Last month we told you if you want to improve your fundraising results and thrill your donors, be specific about what a donor is doing by giving to your organization. We usually talk with clients about it this way: “$=X” Your nonprofit must “frame” for me as a donor what my gift of a dollar (or $10 or $100) will do. Click here to read more on “$=X?”.
The more concrete and interesting your frame (or description), the better. Remember concrete, vivid and startling sticks in your donor’s mind… Boring, traditional, predictable will produce a nap not a gift.
In Elm Grove, Wisconsin, the police department employs their version of this fundraising strategy. Rather than the expected automated sign that shows the speed limit and your radar-calculated speed, they used an agency to create die-cut signs that went over the top of the traditional automated sign. Now if you are driving above the 25 mph speed limit, you get an alarming display of the percentage of odds you’ll have an accident… or the number of days you’ll spend in the hospital if you have an accident… or how much it will cost you… Yikes. Not the way any of us would choose to make a “donation.” This is arresting in all meanings of the word.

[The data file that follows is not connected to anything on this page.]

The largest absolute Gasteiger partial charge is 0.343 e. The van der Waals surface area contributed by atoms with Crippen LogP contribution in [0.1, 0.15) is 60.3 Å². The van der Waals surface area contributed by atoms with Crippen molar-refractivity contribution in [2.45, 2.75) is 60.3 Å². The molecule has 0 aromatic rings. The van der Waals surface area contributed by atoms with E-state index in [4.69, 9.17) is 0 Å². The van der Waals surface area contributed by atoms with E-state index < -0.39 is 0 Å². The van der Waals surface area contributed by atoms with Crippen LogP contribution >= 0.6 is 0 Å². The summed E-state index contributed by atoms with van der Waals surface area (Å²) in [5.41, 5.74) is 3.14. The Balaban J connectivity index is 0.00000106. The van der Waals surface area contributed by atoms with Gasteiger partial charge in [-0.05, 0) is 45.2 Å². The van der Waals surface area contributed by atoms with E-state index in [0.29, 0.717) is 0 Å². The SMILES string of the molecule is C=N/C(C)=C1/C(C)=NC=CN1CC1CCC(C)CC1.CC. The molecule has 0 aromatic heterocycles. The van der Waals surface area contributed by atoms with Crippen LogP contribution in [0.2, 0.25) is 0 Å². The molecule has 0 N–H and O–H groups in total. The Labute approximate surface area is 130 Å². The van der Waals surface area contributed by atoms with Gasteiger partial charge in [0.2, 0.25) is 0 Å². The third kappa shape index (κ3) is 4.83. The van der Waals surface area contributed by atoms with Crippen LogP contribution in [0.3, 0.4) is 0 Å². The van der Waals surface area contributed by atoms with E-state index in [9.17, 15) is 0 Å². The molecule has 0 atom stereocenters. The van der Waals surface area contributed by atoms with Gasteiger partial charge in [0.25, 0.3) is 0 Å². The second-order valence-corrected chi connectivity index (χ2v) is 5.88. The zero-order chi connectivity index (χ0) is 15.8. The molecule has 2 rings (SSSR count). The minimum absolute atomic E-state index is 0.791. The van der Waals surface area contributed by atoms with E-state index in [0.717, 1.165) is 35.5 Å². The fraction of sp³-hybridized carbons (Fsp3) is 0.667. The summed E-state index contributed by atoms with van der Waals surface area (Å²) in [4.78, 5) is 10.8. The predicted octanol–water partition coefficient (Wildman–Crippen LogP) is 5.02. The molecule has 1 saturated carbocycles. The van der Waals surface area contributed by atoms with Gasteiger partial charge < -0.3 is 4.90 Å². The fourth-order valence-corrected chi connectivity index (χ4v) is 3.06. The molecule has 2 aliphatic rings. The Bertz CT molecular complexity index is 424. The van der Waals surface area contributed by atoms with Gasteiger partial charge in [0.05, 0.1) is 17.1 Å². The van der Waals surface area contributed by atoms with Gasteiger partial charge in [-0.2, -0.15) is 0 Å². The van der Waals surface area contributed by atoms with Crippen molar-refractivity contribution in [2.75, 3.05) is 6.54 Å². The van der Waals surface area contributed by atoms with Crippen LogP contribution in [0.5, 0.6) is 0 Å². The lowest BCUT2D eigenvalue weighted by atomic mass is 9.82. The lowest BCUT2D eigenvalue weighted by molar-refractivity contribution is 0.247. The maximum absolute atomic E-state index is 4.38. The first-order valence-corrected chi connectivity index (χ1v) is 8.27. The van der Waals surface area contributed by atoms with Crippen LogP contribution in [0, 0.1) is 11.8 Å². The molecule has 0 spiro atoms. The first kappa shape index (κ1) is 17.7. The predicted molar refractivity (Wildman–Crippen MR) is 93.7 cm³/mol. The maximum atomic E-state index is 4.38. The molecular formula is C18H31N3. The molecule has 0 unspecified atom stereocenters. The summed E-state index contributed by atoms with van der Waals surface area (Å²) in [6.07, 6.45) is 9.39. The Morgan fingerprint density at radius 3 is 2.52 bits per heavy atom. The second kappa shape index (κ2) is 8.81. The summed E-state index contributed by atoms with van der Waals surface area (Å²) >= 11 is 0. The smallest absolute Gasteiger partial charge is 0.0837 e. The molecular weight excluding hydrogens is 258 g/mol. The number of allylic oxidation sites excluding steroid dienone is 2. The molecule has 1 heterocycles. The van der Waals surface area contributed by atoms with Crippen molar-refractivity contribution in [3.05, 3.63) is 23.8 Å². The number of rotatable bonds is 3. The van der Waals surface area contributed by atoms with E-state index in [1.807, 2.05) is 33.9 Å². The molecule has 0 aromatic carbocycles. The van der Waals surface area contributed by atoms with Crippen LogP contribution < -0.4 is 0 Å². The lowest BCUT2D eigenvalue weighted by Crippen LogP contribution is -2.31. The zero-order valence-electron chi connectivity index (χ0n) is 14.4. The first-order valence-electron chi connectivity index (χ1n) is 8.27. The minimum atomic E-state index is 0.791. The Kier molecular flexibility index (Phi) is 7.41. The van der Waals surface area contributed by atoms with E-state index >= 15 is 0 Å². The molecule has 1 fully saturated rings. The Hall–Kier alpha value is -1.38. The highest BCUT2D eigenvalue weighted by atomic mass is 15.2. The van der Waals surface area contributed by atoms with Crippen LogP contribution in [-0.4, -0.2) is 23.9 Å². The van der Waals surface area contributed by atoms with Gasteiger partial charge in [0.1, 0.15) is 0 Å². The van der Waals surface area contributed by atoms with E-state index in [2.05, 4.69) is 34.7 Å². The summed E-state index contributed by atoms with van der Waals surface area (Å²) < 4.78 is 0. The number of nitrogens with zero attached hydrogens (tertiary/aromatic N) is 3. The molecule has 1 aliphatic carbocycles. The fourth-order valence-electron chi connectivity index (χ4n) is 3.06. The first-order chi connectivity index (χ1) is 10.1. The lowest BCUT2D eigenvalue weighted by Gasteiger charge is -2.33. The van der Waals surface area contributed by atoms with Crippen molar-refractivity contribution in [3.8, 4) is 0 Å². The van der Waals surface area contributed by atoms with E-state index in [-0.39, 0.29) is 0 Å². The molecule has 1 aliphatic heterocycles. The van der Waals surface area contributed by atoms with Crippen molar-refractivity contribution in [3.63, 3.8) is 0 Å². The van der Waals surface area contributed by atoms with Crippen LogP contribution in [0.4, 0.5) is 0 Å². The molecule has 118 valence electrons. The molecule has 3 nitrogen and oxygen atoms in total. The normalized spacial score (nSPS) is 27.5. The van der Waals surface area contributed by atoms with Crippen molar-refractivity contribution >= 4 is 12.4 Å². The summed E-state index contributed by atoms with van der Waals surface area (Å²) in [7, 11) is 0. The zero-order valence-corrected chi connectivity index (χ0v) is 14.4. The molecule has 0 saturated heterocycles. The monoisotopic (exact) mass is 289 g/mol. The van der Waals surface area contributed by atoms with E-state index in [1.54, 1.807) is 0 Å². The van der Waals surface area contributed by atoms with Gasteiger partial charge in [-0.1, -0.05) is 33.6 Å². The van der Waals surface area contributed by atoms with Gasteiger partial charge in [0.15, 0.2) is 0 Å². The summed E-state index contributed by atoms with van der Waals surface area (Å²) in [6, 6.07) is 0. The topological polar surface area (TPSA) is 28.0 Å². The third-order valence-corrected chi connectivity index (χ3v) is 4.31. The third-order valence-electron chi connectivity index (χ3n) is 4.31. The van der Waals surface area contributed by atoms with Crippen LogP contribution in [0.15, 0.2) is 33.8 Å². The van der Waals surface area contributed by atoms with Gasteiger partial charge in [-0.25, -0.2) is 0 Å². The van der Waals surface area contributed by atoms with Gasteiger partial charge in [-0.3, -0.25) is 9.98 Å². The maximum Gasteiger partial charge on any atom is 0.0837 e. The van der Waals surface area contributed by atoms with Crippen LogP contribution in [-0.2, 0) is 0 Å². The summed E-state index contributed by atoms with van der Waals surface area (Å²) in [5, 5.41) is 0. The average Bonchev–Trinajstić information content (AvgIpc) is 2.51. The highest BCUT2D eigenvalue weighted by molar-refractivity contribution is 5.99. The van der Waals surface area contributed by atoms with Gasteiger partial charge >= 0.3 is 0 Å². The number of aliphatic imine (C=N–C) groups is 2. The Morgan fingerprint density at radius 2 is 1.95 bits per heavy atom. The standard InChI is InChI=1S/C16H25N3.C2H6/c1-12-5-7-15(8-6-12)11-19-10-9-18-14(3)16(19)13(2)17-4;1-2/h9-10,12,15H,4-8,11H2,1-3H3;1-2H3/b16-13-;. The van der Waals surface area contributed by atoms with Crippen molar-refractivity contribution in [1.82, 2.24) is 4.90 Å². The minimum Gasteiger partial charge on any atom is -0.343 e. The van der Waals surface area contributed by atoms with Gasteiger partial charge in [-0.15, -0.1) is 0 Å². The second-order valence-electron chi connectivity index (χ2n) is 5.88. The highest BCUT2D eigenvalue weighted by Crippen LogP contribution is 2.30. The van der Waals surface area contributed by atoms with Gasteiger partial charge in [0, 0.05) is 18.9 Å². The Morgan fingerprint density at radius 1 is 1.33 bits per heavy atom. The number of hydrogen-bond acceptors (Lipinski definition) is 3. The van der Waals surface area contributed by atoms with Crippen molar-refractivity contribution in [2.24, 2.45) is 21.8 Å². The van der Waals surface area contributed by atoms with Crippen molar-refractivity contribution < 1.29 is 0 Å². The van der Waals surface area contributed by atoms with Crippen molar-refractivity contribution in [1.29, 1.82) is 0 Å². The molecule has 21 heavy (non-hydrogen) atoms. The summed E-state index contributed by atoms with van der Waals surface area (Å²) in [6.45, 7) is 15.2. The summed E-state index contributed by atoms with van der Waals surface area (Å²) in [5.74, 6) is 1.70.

So what’s the bottom line: Frame your ask for donations in creative, concrete ways to get more gifts. Trust me. It works.
What about you? Do you create unique frames to help you describe what your donor can do? How are you creatively talking to your donors about the good they do with their gift?
(photo credit: Agency: Cramer-Krasselt, Milwaukee, WI)